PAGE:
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Mathematical Models for Topological Defects in Graphene


Academic Report


Report Title: Mathematics Models for Topological Defects in Graphene


Reporter: ZHANG Teng (Mechanical and Aerospace Engineering, Syracuse University)


Report time: June 15, 2016 AM 9:30-10:30


Location: A1101#room, Innovation Park Building


Contact: DU Lei (tel: 84708351-8025)


Abstract: Topological defects such as disclination, dislocation and grain boundary are ubiquitous in large-scale fabricated graphene. Due to its atomic scale thickness, the deformation energy in a free standing graphene sheet can be easily released through out-of-plane wrinkles which, if controllable, may be used to tune the electrical and mechanical properties of graphene.

In this talk, I will first demonstrate that a generalized von Karman equation for a flexible solid membrane can be used to describe graphene wrinkling in the presence of topological defects. In this framework, a given distribution of topological defects in a graphene sheet is represented as an eigenstrain field which is determined from a Poisson equation and can be conveniently implemented in finite element (FEM) simulations. Comparison with atomistic simulations indicates that the proposed continuum model is capable of accurately predicting the atomic scale wrinkles near disclination/dislocation cores while also capturing the large scale graphene configurations under specific defect distributions such as those leading to a sinusoidal surface ruga or a catenoid funnel. A great challenge in designing arbitrarily curved graphene with topological defects is that the defect distribution for a specific 3D shape of graphene membrane is usually unknown, which is actually an inverse problem involving highly nonlinear deformation. In the second part of my talk, I will show how to apply the phase field crystal (PFC) method to search for a triangular lattice pattern with the lowest energy on a given curved surface, which then serves as a good approximation of the graphene lattice structure conforming to that surface.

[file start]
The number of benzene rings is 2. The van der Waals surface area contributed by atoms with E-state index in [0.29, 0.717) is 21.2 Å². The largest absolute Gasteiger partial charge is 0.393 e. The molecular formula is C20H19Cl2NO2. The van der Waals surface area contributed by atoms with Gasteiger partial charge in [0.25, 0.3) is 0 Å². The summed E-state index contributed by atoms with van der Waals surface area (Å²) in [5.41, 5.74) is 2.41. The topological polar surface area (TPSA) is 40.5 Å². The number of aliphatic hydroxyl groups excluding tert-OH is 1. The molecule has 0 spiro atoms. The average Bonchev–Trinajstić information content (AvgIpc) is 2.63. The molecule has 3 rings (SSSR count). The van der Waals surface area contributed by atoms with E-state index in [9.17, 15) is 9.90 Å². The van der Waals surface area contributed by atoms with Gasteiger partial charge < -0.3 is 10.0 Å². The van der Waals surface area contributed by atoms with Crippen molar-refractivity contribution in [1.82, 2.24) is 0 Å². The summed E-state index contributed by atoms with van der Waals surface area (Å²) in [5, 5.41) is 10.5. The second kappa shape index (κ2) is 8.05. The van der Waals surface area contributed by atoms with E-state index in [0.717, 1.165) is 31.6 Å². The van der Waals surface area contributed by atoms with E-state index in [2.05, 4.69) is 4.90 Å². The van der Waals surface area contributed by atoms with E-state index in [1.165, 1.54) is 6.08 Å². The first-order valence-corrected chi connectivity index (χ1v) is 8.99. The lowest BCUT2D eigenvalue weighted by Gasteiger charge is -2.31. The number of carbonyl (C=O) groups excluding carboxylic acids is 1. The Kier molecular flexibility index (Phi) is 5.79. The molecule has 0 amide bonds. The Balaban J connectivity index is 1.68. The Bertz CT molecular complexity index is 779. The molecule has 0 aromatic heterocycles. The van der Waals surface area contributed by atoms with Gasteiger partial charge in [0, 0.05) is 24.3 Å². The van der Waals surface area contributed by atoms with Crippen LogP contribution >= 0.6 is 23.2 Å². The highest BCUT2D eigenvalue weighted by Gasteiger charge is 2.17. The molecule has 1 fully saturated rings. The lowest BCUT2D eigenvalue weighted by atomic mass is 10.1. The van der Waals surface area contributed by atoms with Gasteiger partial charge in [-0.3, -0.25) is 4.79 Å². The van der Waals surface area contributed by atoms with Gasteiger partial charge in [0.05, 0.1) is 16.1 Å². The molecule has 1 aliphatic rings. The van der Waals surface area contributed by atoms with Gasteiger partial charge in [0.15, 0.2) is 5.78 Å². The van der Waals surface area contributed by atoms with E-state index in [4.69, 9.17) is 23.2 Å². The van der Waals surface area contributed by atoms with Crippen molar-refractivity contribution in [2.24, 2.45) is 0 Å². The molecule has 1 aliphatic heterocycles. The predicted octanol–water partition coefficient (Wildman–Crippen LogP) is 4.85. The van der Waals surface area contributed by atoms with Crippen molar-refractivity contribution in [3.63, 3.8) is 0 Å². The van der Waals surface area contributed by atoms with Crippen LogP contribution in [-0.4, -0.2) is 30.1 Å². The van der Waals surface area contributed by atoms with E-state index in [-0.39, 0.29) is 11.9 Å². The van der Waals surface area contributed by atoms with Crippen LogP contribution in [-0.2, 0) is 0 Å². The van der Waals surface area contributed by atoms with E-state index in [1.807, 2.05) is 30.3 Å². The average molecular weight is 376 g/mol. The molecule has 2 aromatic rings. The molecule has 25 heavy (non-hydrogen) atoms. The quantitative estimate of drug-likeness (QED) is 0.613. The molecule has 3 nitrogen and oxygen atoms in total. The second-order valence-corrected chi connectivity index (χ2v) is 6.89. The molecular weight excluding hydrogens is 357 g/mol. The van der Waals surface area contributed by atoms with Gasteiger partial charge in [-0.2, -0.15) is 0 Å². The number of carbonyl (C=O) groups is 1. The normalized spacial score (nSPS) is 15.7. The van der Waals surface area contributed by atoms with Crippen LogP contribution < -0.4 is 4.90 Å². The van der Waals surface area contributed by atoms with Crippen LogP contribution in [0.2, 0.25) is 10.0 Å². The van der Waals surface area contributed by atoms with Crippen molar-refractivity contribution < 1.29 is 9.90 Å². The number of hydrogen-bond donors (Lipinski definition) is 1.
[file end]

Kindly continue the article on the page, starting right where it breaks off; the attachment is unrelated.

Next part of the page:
Brief introduction to the reporter: Dr. ZHANG Teng is an assistant professor in the mechanical and aerospace engineering department at Syracuse University. Prior to joining Syracuse, he was a postductoral associate in the department of mechanical engineering at MIT, working with Prof. ZHAO Xuanhe. He received his PhD degree at Brown University (2015) with Prof. GAO Huajian, and his received his master(2010) as well as bachelor(2007) degrees at Dalian University of Technology. His research focuses on the multiscale modeling and simulation of soft materials(e.g. hydrogels), two-dimensional nanostructures (e.g. graphene) and bio-inspired design